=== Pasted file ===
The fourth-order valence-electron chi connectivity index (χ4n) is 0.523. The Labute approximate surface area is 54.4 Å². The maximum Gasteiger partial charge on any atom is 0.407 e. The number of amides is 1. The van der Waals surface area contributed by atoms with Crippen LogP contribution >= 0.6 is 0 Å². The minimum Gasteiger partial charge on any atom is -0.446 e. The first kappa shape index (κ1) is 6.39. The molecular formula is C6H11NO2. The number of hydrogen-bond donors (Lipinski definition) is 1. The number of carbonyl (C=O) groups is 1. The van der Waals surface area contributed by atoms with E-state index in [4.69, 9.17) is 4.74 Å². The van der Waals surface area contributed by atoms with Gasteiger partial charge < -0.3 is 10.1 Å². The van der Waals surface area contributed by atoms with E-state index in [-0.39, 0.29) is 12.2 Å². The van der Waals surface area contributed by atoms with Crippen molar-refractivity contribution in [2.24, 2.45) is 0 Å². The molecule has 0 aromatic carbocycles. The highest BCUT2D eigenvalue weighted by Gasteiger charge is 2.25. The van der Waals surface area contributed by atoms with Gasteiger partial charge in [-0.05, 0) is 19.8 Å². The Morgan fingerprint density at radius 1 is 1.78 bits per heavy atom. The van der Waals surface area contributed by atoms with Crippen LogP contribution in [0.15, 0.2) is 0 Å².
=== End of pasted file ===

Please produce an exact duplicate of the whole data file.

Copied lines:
The fourth-order valence-electron chi connectivity index (χ4n) is 0.523. The Labute approximate surface area is 54.4 Å². The maximum Gasteiger partial charge on any atom is 0.407 e. The number of amides is 1. The van der Waals surface area contributed by atoms with Crippen LogP contribution >= 0.6 is 0 Å². The minimum Gasteiger partial charge on any atom is -0.446 e. The first kappa shape index (κ1) is 6.39. The molecular formula is C6H11NO2. The number of hydrogen-bond donors (Lipinski definition) is 1. The number of carbonyl (C=O) groups is 1. The van der Waals surface area contributed by atoms with E-state index in [4.69, 9.17) is 4.74 Å². The van der Waals surface area contributed by atoms with Gasteiger partial charge < -0.3 is 10.1 Å². The van der Waals surface area contributed by atoms with E-state index in [-0.39, 0.29) is 12.2 Å². The van der Waals surface area contributed by atoms with Crippen molar-refractivity contribution in [2.24, 2.45) is 0 Å². The molecule has 0 aromatic carbocycles. The highest BCUT2D eigenvalue weighted by Gasteiger charge is 2.25. The van der Waals surface area contributed by atoms with Gasteiger partial charge in [-0.05, 0) is 19.8 Å². The Morgan fingerprint density at radius 1 is 1.78 bits per heavy atom. The van der Waals surface area contributed by atoms with Crippen LogP contribution in [0.15, 0.2) is 0 Å².